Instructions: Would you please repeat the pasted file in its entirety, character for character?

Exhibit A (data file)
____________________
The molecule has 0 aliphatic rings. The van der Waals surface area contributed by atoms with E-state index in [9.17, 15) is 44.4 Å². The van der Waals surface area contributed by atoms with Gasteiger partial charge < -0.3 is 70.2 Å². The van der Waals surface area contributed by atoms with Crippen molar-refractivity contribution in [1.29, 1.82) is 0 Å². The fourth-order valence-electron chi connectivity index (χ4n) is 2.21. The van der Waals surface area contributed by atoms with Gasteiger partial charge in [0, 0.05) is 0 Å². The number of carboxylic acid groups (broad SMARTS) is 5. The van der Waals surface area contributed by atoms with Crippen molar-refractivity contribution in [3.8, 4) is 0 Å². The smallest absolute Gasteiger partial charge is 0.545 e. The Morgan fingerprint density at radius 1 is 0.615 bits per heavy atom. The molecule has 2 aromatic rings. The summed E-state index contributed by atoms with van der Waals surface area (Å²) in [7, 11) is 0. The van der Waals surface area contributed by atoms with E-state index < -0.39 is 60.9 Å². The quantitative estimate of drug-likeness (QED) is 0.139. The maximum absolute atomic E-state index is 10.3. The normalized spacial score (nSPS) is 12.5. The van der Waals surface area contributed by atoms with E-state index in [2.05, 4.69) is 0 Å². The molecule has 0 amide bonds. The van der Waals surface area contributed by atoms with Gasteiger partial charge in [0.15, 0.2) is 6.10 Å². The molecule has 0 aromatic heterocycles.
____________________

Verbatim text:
The molecule has 0 aliphatic rings. The van der Waals surface area contributed by atoms with E-state index in [9.17, 15) is 44.4 Å². The van der Waals surface area contributed by atoms with Gasteiger partial charge < -0.3 is 70.2 Å². The van der Waals surface area contributed by atoms with Crippen molar-refractivity contribution in [1.29, 1.82) is 0 Å². The fourth-order valence-electron chi connectivity index (χ4n) is 2.21. The van der Waals surface area contributed by atoms with Gasteiger partial charge in [0, 0.05) is 0 Å². The number of carboxylic acid groups (broad SMARTS) is 5. The van der Waals surface area contributed by atoms with Crippen molar-refractivity contribution in [3.8, 4) is 0 Å². The smallest absolute Gasteiger partial charge is 0.545 e. The Morgan fingerprint density at radius 1 is 0.615 bits per heavy atom. The molecule has 2 aromatic rings. The summed E-state index contributed by atoms with van der Waals surface area (Å²) in [7, 11) is 0. The van der Waals surface area contributed by atoms with E-state index < -0.39 is 60.9 Å². The quantitative estimate of drug-likeness (QED) is 0.139. The maximum absolute atomic E-state index is 10.3. The normalized spacial score (nSPS) is 12.5. The van der Waals surface area contributed by atoms with E-state index in [2.05, 4.69) is 0 Å². The molecule has 0 amide bonds. The van der Waals surface area contributed by atoms with Gasteiger partial charge in [0.15, 0.2) is 6.10 Å². The molecule has 0 aromatic heterocycles.